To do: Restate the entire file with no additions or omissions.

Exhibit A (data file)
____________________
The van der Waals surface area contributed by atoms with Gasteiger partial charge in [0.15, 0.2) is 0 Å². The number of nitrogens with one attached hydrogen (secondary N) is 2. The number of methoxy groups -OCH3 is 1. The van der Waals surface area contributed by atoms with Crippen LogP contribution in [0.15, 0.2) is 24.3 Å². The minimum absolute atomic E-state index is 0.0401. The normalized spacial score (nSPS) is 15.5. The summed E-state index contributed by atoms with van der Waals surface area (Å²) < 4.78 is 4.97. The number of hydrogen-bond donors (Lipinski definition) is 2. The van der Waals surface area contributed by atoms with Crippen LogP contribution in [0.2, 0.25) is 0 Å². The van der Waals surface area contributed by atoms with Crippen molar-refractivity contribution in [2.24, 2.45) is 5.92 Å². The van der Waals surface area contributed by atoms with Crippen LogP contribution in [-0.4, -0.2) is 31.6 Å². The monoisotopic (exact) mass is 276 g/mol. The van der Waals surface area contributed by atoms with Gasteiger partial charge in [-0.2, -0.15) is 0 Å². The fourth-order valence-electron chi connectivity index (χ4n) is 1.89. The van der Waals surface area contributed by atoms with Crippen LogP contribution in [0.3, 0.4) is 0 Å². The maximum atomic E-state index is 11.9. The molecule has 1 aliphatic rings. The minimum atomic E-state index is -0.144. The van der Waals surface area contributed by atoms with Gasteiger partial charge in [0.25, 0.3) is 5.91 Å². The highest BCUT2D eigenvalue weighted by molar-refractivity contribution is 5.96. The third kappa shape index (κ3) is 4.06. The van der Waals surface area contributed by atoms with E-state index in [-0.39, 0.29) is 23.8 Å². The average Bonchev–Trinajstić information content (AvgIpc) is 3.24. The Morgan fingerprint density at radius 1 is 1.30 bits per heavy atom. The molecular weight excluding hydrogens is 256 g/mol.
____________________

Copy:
The van der Waals surface area contributed by atoms with Gasteiger partial charge in [0.15, 0.2) is 0 Å². The number of nitrogens with one attached hydrogen (secondary N) is 2. The number of methoxy groups -OCH3 is 1. The van der Waals surface area contributed by atoms with Crippen LogP contribution in [0.15, 0.2) is 24.3 Å². The minimum absolute atomic E-state index is 0.0401. The normalized spacial score (nSPS) is 15.5. The summed E-state index contributed by atoms with van der Waals surface area (Å²) < 4.78 is 4.97. The number of hydrogen-bond donors (Lipinski definition) is 2. The van der Waals surface area contributed by atoms with Crippen LogP contribution in [0.2, 0.25) is 0 Å². The van der Waals surface area contributed by atoms with Crippen molar-refractivity contribution in [2.24, 2.45) is 5.92 Å². The van der Waals surface area contributed by atoms with Crippen LogP contribution in [-0.4, -0.2) is 31.6 Å². The monoisotopic (exact) mass is 276 g/mol. The van der Waals surface area contributed by atoms with Gasteiger partial charge in [-0.2, -0.15) is 0 Å². The fourth-order valence-electron chi connectivity index (χ4n) is 1.89. The van der Waals surface area contributed by atoms with Crippen LogP contribution in [0.3, 0.4) is 0 Å². The maximum atomic E-state index is 11.9. The molecule has 1 aliphatic rings. The minimum atomic E-state index is -0.144. The van der Waals surface area contributed by atoms with Gasteiger partial charge in [0.25, 0.3) is 5.91 Å². The highest BCUT2D eigenvalue weighted by molar-refractivity contribution is 5.96. The third kappa shape index (κ3) is 4.06. The van der Waals surface area contributed by atoms with E-state index in [-0.39, 0.29) is 23.8 Å². The average Bonchev–Trinajstić information content (AvgIpc) is 3.24. The Morgan fingerprint density at radius 1 is 1.30 bits per heavy atom. The molecular weight excluding hydrogens is 256 g/mol.